Meeting ‘Rules:’ The first is usually that any information shared is confidential. Secondly, only one person is allowed to talk at a time. Finally, members are instructed not to be judgmental. An additional rule for caregiver support groups is that the focus is on the caregiver – not the person being cared for.

General Benefits of Support Groups: It can be helpful just to talk with other people who are in the same situation you are in. Although some people may not feel like speaking up, according to an article on the Area Agency on Aging website, it can be helpful just to listen in.

Specific Benefits: According to a Mayo Clinic website article, some benefits of participating in support groups include:

–       Feeling less lonely, isolated or judged

–       Gaining a sense of empowerment and control

–       Improving your coping skills and sense of adjustment

–       Talking openly and honestly about your feelings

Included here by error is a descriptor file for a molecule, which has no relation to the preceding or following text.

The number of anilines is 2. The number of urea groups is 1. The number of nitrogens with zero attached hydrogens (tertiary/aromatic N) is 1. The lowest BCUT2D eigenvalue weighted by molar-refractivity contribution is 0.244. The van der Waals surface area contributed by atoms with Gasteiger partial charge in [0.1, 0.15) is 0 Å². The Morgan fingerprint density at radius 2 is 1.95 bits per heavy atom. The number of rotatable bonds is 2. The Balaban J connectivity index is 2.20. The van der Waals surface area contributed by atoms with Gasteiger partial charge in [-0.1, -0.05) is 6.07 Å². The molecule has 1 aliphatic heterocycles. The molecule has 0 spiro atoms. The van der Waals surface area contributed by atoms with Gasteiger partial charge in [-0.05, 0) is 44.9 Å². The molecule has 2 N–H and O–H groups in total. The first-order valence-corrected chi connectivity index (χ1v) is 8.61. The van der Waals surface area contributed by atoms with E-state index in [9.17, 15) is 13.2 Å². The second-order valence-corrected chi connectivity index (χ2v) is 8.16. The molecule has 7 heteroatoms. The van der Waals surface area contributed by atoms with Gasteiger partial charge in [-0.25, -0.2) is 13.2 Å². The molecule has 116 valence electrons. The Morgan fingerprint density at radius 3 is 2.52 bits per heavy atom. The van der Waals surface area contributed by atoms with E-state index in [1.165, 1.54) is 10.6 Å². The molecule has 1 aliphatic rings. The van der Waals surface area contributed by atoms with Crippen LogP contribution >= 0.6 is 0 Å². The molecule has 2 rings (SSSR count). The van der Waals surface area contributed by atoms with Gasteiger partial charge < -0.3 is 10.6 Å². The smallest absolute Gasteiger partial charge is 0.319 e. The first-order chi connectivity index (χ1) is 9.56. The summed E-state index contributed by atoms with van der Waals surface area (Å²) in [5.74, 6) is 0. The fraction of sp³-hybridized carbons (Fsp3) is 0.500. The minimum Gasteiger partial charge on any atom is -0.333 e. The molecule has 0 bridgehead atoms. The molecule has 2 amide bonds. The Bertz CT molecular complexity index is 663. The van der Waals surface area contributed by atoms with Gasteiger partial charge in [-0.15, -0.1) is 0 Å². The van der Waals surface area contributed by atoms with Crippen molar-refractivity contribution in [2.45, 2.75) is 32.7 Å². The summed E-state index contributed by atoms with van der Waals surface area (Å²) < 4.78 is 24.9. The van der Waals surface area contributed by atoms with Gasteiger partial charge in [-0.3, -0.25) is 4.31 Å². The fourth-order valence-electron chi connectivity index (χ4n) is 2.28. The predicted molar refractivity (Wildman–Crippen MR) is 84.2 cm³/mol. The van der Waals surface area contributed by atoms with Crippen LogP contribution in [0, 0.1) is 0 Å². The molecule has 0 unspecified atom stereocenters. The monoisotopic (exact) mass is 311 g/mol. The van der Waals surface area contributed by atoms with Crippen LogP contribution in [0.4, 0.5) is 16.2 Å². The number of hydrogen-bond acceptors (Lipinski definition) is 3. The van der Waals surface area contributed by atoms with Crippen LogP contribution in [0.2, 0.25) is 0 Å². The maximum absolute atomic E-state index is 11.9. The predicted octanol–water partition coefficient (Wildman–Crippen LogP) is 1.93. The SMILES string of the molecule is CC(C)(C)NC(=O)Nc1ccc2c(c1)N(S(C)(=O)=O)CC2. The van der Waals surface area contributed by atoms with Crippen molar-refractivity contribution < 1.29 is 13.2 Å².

–       Reducing distress, depression or anxiety

–       Developing a clearer understanding of what to expect with your situation

–       Getting practical advice or information about treatment options

–       Comparing notes about resources, such as doctors and alternative options

How to Find a Support Group: To find a support group ask your doctor, check with your friends or acquaintances who are caregivers, or call your local Area Agency on Aging or your chapter of the Alzheimer’s Association. You can also go to the Alzheimer’s Association website (alz.org) and search for a group near you or sign up for one of the online support groups the Association operates.

Is anyone attending a support group? If so, is it helpful to you?

One Man’s Descent Into Alzheimer’s – Does Any of This Sound Familiar?

Tuesday, September 30th, 2014

The Beginning of Ed’s Long Journey Downward